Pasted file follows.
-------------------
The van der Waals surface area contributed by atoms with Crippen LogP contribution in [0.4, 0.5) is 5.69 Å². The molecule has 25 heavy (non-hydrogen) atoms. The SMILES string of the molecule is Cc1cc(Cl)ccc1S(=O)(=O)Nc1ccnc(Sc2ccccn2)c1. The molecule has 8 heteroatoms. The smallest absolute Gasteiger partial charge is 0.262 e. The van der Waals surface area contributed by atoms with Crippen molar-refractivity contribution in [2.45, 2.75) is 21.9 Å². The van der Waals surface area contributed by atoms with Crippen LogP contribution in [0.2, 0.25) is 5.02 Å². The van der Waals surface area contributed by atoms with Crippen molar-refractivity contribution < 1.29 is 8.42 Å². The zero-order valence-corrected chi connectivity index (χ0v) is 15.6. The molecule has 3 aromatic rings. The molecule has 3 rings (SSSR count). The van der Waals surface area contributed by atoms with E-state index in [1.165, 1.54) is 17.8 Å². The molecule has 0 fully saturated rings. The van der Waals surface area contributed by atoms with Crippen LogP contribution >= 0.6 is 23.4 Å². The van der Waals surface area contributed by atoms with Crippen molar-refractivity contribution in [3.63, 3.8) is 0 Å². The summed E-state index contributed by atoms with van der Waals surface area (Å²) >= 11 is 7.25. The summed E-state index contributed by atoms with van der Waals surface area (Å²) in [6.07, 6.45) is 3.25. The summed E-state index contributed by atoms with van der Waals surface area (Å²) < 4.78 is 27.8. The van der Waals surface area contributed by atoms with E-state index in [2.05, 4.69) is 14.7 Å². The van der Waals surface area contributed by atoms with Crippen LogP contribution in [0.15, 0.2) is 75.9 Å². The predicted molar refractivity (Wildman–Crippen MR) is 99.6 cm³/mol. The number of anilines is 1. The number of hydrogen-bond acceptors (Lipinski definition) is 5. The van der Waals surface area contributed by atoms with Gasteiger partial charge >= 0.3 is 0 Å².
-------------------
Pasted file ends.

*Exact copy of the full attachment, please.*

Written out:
The van der Waals surface area contributed by atoms with Crippen LogP contribution in [0.4, 0.5) is 5.69 Å². The molecule has 25 heavy (non-hydrogen) atoms. The SMILES string of the molecule is Cc1cc(Cl)ccc1S(=O)(=O)Nc1ccnc(Sc2ccccn2)c1. The molecule has 8 heteroatoms. The smallest absolute Gasteiger partial charge is 0.262 e. The van der Waals surface area contributed by atoms with Crippen molar-refractivity contribution in [2.45, 2.75) is 21.9 Å². The van der Waals surface area contributed by atoms with Crippen LogP contribution in [0.2, 0.25) is 5.02 Å². The van der Waals surface area contributed by atoms with Crippen molar-refractivity contribution < 1.29 is 8.42 Å². The zero-order valence-corrected chi connectivity index (χ0v) is 15.6. The molecule has 3 aromatic rings. The molecule has 3 rings (SSSR count). The van der Waals surface area contributed by atoms with E-state index in [1.165, 1.54) is 17.8 Å². The molecule has 0 fully saturated rings. The van der Waals surface area contributed by atoms with Crippen LogP contribution >= 0.6 is 23.4 Å². The van der Waals surface area contributed by atoms with Crippen molar-refractivity contribution in [3.63, 3.8) is 0 Å². The summed E-state index contributed by atoms with van der Waals surface area (Å²) >= 11 is 7.25. The summed E-state index contributed by atoms with van der Waals surface area (Å²) in [6.07, 6.45) is 3.25. The summed E-state index contributed by atoms with van der Waals surface area (Å²) < 4.78 is 27.8. The van der Waals surface area contributed by atoms with E-state index in [2.05, 4.69) is 14.7 Å². The van der Waals surface area contributed by atoms with Crippen LogP contribution in [0.15, 0.2) is 75.9 Å². The predicted molar refractivity (Wildman–Crippen MR) is 99.6 cm³/mol. The number of anilines is 1. The number of hydrogen-bond acceptors (Lipinski definition) is 5. The van der Waals surface area contributed by atoms with Gasteiger partial charge >= 0.3 is 0 Å².